Tolerated Stay (“Duldung”)

Do I have any chance to stay in Germany?

The content above is shared from {videoservice}. For more information, click {socialhintlink_begin}here{socialhintlink_end}.

According to § 60a Asylum Act, Tolerated Stay Permit ("Duldung") is issued for individuals who are, in principle, obliged to leave the country, but their departure is temporarily not feasible. Departure would not be possible, for instance, due to obstacles to deportation or other reasons which necessitate the continuation of the person’s presence in Germany. Deportation obstacles may include, for instance, a severe illness or the lack of identification papers. Other legitimate reasons for your stay may be, for example, participation in a vocational training programme or providing care for a sick relative in Germany.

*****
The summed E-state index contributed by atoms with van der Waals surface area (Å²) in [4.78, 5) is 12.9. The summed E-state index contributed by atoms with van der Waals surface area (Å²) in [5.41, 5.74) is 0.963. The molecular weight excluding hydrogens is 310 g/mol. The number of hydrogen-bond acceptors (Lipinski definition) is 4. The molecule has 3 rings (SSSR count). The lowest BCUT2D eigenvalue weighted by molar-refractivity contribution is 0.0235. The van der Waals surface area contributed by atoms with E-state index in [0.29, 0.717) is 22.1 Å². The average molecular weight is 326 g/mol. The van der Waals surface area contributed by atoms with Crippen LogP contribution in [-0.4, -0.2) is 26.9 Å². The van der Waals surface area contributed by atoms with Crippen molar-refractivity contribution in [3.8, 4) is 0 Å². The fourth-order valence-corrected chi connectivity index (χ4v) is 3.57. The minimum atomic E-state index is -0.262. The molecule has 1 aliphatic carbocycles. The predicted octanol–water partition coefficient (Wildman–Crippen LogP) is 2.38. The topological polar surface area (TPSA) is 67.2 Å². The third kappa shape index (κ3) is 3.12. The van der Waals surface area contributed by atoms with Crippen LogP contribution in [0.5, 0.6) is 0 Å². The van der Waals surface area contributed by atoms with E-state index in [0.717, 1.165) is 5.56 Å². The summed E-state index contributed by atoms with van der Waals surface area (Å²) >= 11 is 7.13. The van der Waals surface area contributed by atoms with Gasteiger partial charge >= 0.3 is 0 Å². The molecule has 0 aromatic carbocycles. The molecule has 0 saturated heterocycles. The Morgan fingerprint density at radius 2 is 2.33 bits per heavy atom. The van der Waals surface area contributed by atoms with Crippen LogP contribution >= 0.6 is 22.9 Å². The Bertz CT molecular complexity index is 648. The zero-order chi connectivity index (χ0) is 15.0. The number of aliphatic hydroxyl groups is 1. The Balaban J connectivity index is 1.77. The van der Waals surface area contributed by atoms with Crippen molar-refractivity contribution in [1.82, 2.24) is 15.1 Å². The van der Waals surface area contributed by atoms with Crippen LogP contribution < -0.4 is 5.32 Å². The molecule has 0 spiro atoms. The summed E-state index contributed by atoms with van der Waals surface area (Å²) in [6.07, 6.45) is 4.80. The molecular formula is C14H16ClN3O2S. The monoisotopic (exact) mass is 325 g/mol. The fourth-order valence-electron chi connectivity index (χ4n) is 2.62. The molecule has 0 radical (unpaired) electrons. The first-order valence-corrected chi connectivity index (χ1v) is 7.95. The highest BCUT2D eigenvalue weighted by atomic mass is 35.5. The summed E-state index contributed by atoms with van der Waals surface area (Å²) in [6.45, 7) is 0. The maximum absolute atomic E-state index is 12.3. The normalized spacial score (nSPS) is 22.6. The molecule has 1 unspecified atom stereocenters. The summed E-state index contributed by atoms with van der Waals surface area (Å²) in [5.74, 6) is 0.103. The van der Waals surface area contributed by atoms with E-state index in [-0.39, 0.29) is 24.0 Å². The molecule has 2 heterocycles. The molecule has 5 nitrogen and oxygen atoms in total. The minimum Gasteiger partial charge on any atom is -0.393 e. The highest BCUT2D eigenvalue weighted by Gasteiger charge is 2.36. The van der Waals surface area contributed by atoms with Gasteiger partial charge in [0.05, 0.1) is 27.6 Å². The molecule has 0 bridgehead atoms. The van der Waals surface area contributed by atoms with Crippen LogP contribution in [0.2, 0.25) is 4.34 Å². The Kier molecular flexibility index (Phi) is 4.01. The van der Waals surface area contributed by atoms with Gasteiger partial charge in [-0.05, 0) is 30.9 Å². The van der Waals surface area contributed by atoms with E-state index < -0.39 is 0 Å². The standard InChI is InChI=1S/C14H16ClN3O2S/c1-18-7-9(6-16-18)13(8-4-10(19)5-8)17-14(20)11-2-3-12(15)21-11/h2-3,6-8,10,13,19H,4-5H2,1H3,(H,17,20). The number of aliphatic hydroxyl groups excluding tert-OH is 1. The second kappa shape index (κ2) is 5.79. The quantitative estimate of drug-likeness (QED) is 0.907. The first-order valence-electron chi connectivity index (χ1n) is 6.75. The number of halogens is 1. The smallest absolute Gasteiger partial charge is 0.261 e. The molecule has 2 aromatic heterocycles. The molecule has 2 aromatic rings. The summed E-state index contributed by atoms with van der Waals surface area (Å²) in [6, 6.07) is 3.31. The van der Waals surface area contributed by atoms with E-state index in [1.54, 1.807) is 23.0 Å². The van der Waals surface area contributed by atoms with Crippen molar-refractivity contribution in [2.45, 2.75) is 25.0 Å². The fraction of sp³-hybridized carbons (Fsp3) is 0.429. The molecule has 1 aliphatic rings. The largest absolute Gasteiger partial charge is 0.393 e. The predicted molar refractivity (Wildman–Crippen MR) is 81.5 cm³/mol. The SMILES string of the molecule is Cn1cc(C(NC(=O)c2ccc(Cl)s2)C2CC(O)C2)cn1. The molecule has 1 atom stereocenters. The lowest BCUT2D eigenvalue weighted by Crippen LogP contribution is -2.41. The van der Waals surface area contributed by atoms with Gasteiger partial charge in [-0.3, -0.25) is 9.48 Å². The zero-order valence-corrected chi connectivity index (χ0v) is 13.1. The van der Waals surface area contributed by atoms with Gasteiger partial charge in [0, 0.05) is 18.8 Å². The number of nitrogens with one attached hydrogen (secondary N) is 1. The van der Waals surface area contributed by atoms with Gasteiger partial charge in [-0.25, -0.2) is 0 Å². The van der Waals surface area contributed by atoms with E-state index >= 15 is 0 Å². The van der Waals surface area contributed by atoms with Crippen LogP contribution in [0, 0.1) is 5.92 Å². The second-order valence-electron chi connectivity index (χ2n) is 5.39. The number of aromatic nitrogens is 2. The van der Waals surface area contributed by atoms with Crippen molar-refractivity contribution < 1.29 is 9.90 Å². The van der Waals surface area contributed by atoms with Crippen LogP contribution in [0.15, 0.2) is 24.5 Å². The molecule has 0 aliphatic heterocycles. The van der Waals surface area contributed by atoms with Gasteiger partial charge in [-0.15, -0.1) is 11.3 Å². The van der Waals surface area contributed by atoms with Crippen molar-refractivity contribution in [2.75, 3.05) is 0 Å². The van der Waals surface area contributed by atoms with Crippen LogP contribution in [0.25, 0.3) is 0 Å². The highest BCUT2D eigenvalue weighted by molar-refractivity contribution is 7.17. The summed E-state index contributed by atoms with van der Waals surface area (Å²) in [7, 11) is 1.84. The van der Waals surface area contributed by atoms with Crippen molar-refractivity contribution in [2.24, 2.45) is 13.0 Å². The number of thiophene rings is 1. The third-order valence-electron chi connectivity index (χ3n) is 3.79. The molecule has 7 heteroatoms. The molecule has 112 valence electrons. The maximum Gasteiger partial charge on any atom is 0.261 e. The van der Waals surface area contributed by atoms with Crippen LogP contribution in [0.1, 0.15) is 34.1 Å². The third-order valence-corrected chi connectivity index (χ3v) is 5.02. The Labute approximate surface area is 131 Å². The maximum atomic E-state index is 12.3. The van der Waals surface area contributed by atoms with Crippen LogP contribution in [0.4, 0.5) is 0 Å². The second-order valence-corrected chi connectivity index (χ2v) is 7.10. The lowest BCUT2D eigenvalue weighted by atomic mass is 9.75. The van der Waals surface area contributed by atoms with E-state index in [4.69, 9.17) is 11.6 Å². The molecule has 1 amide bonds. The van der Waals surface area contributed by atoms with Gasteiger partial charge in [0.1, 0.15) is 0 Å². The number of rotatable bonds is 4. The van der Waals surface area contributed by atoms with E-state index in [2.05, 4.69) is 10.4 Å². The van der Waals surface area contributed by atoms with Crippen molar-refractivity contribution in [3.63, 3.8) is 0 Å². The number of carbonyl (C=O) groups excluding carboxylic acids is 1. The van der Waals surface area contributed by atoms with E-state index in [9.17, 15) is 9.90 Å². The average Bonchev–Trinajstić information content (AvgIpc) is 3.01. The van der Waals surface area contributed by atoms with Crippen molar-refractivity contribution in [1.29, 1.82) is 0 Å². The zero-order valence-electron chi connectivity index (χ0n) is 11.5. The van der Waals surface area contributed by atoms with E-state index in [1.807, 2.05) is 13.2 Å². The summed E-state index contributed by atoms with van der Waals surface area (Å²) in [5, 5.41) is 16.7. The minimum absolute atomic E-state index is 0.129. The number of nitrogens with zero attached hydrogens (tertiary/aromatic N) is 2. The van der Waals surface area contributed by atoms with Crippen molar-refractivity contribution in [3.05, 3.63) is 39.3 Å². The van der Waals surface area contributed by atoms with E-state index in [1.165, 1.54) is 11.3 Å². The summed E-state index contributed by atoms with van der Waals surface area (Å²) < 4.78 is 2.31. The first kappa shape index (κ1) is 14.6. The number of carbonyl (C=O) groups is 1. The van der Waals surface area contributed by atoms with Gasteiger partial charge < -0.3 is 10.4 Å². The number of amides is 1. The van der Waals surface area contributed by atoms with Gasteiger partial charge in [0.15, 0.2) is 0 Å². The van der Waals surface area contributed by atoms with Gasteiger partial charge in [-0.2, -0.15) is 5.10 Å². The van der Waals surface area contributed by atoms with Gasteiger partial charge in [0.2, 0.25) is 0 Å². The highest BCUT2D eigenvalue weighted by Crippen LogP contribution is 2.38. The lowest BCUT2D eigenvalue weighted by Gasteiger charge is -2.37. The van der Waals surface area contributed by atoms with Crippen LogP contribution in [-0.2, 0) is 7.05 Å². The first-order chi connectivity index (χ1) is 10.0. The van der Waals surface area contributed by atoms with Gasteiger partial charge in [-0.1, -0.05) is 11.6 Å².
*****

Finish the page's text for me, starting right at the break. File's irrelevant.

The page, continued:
In addition to the “Duldung“ according to §60a, there are also special forms of  “Duldung“, such as “Ausbildungsduldung“ or “Beschäftigungsduldung“ to which different requirements and rules apply. You can find out more in our chapters "Ausbildungsduldung" and "Beschäftigungsduldung". You can learn more about "Duldung" according to §60b Residence Act in our chapter "Duldung" for people with "Unclear Identities" ("Duldung Light").

What do I need to now?

What is "Duldung"?

Can I have a tolerated stay permit (“Duldung”)?

What are my rights and obligations during my tolerated stay?

How long is my "Duldung" valid?

Can I be deported despite having a "Duldung"?

Where and how can I apply for a "Duldung"?

Can I get married despite having a “Duldung”?

Can I obtain a residence permit as someone with a “Duldung”?

Where can I find counselling and support?


People who are granted a Duldung because they do not have a passport and do not try to obtain a new passport are issued a so-called “Duldung with unclear identity” ( „Duldung mit ungeklärter Identität“) or “Duldung light” according to §60b of the Residence Act. Those who have such a “Duldung” will face many disadvantages.